SC bill aims to prevent plastic pellets in local waterways
CHARLESTON, S.C. (WCSC) - South Carolina lawmakers are considering a bill aimed at preventing plastic pellets from spilling into local waterways. The plastic pellets, known as nurdles, are the raw material used to create almost all common plastic products.
A Senate Medical Affairs subcommittee voted to approve the bill on Wednesday which would allow the South Carolina Department of Health and Environmental Control to inspect facilities that package and transport the plastic pellets.
Sen. Sandy Senn, R- Charleston, is the bill’s sponsor and she says the pellets are a big problem in the Charleston area.
“The only other place we can find that has a worse nurdle problem in their waterways is the Gulf of Mexico by Texas where they are manufactured. Because of the rail opportunities here, they are being shipped over to South Carolina and packaged,” Senn said. “The way they are packaged is just not conducive. It’s getting into our waterways and you can’t get these things out of the water when they’ve gotten in. It’s next to impossible.”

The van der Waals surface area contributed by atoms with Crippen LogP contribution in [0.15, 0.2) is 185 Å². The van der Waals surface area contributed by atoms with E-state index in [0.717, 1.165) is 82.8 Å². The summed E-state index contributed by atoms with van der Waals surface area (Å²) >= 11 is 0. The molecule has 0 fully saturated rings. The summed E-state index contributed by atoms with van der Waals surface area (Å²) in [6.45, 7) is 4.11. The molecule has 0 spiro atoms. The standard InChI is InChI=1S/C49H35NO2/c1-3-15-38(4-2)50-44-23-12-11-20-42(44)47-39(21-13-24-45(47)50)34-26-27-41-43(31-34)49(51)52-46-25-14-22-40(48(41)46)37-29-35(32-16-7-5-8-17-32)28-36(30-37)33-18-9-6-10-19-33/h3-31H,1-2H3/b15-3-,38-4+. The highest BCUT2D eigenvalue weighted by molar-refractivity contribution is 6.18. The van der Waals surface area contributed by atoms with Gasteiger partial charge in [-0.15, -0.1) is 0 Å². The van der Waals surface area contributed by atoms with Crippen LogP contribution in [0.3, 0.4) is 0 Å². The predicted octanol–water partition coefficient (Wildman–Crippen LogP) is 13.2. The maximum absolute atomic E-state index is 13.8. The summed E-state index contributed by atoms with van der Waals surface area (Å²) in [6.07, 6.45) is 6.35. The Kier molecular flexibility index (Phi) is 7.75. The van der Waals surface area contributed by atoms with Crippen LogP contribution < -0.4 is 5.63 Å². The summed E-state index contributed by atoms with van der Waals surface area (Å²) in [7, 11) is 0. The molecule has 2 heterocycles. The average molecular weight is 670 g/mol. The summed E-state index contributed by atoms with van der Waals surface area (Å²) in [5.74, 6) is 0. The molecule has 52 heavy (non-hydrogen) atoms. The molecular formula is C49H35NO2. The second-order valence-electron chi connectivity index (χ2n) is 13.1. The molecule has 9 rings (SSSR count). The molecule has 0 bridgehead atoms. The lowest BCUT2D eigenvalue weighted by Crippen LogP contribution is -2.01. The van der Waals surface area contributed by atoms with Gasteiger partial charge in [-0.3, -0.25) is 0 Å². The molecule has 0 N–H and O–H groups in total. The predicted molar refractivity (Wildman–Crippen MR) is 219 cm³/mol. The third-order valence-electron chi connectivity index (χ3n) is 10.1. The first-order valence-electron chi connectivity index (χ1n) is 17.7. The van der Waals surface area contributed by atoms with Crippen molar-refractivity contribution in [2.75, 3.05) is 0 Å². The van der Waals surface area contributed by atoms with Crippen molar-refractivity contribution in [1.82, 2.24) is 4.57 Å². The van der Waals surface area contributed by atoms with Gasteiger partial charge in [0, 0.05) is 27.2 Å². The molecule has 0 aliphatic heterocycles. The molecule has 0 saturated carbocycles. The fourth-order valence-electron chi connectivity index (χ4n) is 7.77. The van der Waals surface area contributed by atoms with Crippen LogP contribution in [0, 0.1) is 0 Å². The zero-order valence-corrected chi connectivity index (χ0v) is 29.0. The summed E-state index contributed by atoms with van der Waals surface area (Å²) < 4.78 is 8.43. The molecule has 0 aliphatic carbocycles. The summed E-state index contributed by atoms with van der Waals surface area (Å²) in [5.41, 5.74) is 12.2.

The bill would also allow the state agency to fine facilities that are found to be polluting the local waterways with the pellets.
Andrew Wunderley, Charleston’s Waterkeeper, says the issue is that there are no rules in place to stop companies that package the pellets from creating another spill.
“We do have laws that prevent spills from manufacturers of pellets but not for folks that are loading or shipping or transporting pellets,” Wunderley said. “This bill is important because it closes the loophole and levels the playing field, and it would cover folks who are moving nurdles through our waterways, packaging them into bags, or loading them into containers. So it would cover those sorts of activities.”
Wunderley says the plastic pellets have a host of chemicals included in them and are toxic to fish and wildlife. He believes this type of legislation could be the key to preventing the spills from happening.
The legislation will head to the full Senate Medical Affairs Committee.
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